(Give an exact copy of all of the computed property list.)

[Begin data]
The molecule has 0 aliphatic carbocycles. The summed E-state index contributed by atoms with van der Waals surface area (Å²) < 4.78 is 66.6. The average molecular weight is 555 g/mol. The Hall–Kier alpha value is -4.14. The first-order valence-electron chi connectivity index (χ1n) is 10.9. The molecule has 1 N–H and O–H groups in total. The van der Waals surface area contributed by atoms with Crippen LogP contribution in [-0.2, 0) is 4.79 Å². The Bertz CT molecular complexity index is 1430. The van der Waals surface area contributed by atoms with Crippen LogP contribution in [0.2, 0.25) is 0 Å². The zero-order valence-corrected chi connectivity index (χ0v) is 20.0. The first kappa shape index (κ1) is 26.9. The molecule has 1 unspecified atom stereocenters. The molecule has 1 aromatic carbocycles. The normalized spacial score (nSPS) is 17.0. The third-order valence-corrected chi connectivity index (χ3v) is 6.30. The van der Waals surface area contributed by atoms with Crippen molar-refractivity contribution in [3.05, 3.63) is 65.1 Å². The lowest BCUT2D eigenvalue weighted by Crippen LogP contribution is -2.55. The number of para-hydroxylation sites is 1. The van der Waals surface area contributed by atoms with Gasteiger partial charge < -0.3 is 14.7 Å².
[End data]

The molecule has 0 aliphatic carbocycles. The summed E-state index contributed by atoms with van der Waals surface area (Å²) < 4.78 is 66.6. The average molecular weight is 555 g/mol. The Hall–Kier alpha value is -4.14. The first-order valence-electron chi connectivity index (χ1n) is 10.9. The molecule has 1 N–H and O–H groups in total. The van der Waals surface area contributed by atoms with Crippen LogP contribution in [-0.2, 0) is 4.79 Å². The Bertz CT molecular complexity index is 1430. The van der Waals surface area contributed by atoms with Crippen LogP contribution in [0.2, 0.25) is 0 Å². The zero-order valence-corrected chi connectivity index (χ0v) is 20.0. The first kappa shape index (κ1) is 26.9. The molecule has 1 unspecified atom stereocenters. The molecule has 1 aromatic carbocycles. The normalized spacial score (nSPS) is 17.0. The third-order valence-corrected chi connectivity index (χ3v) is 6.30. The van der Waals surface area contributed by atoms with Crippen molar-refractivity contribution in [3.05, 3.63) is 65.1 Å². The lowest BCUT2D eigenvalue weighted by Crippen LogP contribution is -2.55. The number of para-hydroxylation sites is 1. The van der Waals surface area contributed by atoms with Gasteiger partial charge < -0.3 is 14.7 Å².